Sponsored by Oregon Business

Dropoff in building fees squeezes city budgets

| Print |  Email
Sunday, February 01, 2009

piggy.jpgDropoff in building fees squeezes city budgets


STATEWIDE Oregon cities big and small are grappling with a steep decline in all revenues, but none more alarming than dwindling building fees. When lending shriveled up over a year ago the building bubble burst, binding the hands of developers and stopping many new proposals dead in their tracks. The corresponding loss of fees is creating widening budget gaps for municipal governments already struggling to provide services.

The city of Ashland saw revenues through permit fees decrease from $4.1 million in fiscal year 2004-2005 to $2.1 million in fiscal year 2007-2008. Another 50% drop is expected for the current fiscal year, according to Ashland Permit Center manager Adam Hanks. As a result, one building inspector and two building and development department employees were laid off. What’s keeping Ashland afloat, Hanks says, is a $42 million school bond to update facilities.

In Portland, the slide arrived later. The total valuation of permits issued from July 1, 2008, through Dec. 31, 2008, dropped 26% from the year before. Portland’s building revenues had actually increased from $39.85 million in fiscal year 2006-2007 to $41.4 million in fiscal year 2007-2008, but that party ended abruptly. “We expect this year to be less than $41 million,” says Elshad Hajiyev, budget and finance section manager for Portland’s Bureau of Development Services. “It won’t even be enough to extend our expenditures.” As a result, 38 positions in the bureau have been left vacant, overtime has been eliminated and cost-saving measures are being studied.

In Baker City, permit activity is down 11% from last year, says planning director Don Chance. New housing development is slow, he says, but he’s still seeing some healthy business in remodels and additions. Baker City isn’t as fee-based as some, making it less vulnerable. And it actually runs a surplus, which it holds onto for such situations as this, says Chance.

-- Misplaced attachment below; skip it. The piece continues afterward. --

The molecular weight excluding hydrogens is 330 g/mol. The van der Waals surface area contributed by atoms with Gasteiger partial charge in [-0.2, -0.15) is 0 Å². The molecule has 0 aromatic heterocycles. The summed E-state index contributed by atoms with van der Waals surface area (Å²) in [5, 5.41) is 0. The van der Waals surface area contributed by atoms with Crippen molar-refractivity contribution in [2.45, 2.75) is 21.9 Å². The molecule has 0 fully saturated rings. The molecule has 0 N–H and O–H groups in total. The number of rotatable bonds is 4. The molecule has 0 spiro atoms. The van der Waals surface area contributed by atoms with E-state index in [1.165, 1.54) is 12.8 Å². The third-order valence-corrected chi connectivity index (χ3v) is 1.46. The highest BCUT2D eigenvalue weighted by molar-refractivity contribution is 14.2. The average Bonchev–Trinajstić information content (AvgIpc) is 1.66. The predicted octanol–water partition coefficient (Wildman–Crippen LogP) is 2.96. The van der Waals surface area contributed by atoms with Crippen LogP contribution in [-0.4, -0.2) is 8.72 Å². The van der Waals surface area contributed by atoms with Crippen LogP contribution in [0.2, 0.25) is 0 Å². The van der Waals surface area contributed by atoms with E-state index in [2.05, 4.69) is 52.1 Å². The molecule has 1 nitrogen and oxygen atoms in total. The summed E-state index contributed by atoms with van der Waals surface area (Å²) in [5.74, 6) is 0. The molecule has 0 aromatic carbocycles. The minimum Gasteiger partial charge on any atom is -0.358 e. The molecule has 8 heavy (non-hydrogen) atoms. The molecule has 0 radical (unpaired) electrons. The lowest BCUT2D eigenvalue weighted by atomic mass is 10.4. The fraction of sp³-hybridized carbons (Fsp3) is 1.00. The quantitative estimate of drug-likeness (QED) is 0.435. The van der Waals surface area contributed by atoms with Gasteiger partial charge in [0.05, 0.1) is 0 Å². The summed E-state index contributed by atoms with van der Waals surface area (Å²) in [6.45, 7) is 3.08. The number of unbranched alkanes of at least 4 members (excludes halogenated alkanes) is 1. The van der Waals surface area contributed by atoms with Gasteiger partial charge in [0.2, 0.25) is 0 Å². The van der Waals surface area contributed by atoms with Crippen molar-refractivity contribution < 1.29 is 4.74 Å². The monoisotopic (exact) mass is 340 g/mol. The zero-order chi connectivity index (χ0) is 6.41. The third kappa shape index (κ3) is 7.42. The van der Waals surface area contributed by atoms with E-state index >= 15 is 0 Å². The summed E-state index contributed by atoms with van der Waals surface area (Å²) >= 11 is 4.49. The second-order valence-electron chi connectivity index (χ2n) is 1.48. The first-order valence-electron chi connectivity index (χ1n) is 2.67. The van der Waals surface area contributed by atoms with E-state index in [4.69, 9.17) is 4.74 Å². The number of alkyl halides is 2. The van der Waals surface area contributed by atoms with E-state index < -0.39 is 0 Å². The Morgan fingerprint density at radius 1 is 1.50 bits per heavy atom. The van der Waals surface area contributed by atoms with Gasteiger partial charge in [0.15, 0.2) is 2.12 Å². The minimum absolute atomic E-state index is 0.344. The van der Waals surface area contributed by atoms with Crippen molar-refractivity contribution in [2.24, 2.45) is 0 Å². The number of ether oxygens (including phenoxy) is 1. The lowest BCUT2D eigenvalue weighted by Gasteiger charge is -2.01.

Bend isn’t so lucky. Last year, as fee revenue trickled in slower and much less than planned, the city was forced to make budget cuts — three rounds of them to be precise. “But now we should be on track,” says Bend’s communications manager, Justin Finestone. “We cut deep early on.” A total of 44 workers were laid off in 2008, with another 55 positions left unfilled and a hiring freeze enacted.

Building fees have become increasingly vital to city governments since property taxes were limited in 1997 under Measure 50. Now that they are dwindling, municipalities are scrambling to find another cash cow to milk.   

“The long-term projections for cities are pretty bleak,” says former Hillsboro mayor Tom Hughes, past president of the League of Oregon Cities. “The amount the average city collects on the average home doesn’t pay for the costs of supplying services to that home. So we are all required to fall back on other revenues. Unfortunately, those other revenues aren’t holding up.”   

CHRIS MILLER


Have an opinion? E-mail This e-mail address is being protected from spambots. You need JavaScript enabled to view it

 

More Articles

Party Like It’s 1999

Contributed Blogs
Wednesday, February 25, 2015
pets-com-sock-puppetBY JASON NORRIS, CFA | OB GUEST BLOGGER

Pets.com, GeoCities, eToys, and WorldCom … blasts-from-the-past that all signify the late 1990s Internet bubble. Yet we believe the dynamics of the market, specifically in technology stocks, are much different today than it was during the late 1990s.


Read more...

Cache and Curry

March 2015
Monday, February 23, 2015
BY JACOB PALMER | OB DIGITAL NEWS EDITOR

Power Lunch at Swagat in Hillsboro.


Read more...

Downtime with the president of NAI Norris, Beggs & Simpson

March 2015
Monday, February 23, 2015
BY JESSICA RIDGWAY | OB CONTRIBUTOR

Live, Work, Play: Catching up with Chris Johnson.


Read more...

4 highlights of the MLS labor deal

The Latest
Wednesday, March 04, 2015
timbersthumbBY JACOB PALMER | OB DIGITAL NEWS EDITOR

On Wednesday night, a couple days ahead of the 2015 season kickoff, Major League Soccer and the Players Union reached an agreement.


Read more...

Opening soon: 3 of the coolest new breweries in Oregon

The Latest
Thursday, March 19, 2015
brewthumbBY JACOB PALMER | DIGITAL NEWS EDITOR

There are 278 companies licensed to operate as brewery, according to the Oregon Liquor Control Commission. Here are three new beer-making hubs slated to open soon.


Read more...

10 Twitter highlights from #OR100Best

The Latest
Friday, February 27, 2015
100bestBY OB STAFF

Oregon Business held its  22nd annual 100 Best Companies to Work For in Oregon celebration Thursday night in the Oregon Convention Center.


Read more...

Car Talk

April 2015
Thursday, March 26, 2015
BY LINDA BAKER

Everyone knows cell phones and driving are a lethal combination. The risk is especially high for teenage drivers, whose delusions of immortality pose such a threat to us all. Enforcement alas, remains feeble; more promising are pedagogical approaches aimed at getting people to focus on the road, not their devices.


Read more...
Oregon Business magazinetitle-sponsored-links-02
SPONSORED LINKS